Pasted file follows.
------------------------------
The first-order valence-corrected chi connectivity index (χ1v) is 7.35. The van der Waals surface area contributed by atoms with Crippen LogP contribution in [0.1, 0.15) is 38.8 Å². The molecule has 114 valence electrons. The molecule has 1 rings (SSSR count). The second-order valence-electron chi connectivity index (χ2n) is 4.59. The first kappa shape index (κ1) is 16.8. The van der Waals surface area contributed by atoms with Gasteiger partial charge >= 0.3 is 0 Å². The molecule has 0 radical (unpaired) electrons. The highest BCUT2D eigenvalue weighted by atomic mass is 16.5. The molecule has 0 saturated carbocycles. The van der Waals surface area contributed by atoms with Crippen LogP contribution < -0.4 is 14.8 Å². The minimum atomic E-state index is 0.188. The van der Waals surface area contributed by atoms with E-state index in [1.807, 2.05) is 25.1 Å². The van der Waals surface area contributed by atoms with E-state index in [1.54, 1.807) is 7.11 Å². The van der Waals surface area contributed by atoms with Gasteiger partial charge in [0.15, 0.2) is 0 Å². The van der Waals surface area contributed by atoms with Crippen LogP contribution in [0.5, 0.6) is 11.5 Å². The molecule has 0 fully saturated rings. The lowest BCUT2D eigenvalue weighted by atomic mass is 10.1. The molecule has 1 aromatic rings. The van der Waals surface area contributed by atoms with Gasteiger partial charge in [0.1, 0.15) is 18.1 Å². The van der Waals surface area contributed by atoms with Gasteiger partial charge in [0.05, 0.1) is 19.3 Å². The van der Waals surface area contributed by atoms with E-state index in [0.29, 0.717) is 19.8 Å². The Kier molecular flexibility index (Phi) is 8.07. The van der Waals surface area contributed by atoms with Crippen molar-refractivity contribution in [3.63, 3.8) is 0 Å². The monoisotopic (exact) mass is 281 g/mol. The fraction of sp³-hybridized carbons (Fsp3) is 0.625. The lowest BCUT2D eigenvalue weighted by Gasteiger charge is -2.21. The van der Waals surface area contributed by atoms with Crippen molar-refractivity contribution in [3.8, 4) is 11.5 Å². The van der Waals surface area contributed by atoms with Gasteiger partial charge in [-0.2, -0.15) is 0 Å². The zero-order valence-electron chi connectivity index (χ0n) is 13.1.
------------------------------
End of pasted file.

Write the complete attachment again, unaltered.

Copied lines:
The first-order valence-corrected chi connectivity index (χ1v) is 7.35. The van der Waals surface area contributed by atoms with Crippen LogP contribution in [0.1, 0.15) is 38.8 Å². The molecule has 114 valence electrons. The molecule has 1 rings (SSSR count). The second-order valence-electron chi connectivity index (χ2n) is 4.59. The first kappa shape index (κ1) is 16.8. The van der Waals surface area contributed by atoms with Gasteiger partial charge >= 0.3 is 0 Å². The molecule has 0 radical (unpaired) electrons. The highest BCUT2D eigenvalue weighted by atomic mass is 16.5. The molecule has 0 saturated carbocycles. The van der Waals surface area contributed by atoms with Crippen LogP contribution < -0.4 is 14.8 Å². The minimum atomic E-state index is 0.188. The van der Waals surface area contributed by atoms with E-state index in [1.807, 2.05) is 25.1 Å². The van der Waals surface area contributed by atoms with E-state index in [1.54, 1.807) is 7.11 Å². The van der Waals surface area contributed by atoms with Gasteiger partial charge in [0.15, 0.2) is 0 Å². The van der Waals surface area contributed by atoms with Crippen LogP contribution in [0.5, 0.6) is 11.5 Å². The molecule has 0 fully saturated rings. The lowest BCUT2D eigenvalue weighted by atomic mass is 10.1. The molecule has 1 aromatic rings. The van der Waals surface area contributed by atoms with Gasteiger partial charge in [0.1, 0.15) is 18.1 Å². The van der Waals surface area contributed by atoms with Gasteiger partial charge in [0.05, 0.1) is 19.3 Å². The van der Waals surface area contributed by atoms with E-state index in [0.29, 0.717) is 19.8 Å². The Kier molecular flexibility index (Phi) is 8.07. The van der Waals surface area contributed by atoms with Crippen molar-refractivity contribution in [3.63, 3.8) is 0 Å². The monoisotopic (exact) mass is 281 g/mol. The fraction of sp³-hybridized carbons (Fsp3) is 0.625. The lowest BCUT2D eigenvalue weighted by Gasteiger charge is -2.21. The van der Waals surface area contributed by atoms with Crippen molar-refractivity contribution in [3.8, 4) is 11.5 Å². The van der Waals surface area contributed by atoms with Gasteiger partial charge in [-0.2, -0.15) is 0 Å². The zero-order valence-electron chi connectivity index (χ0n) is 13.1.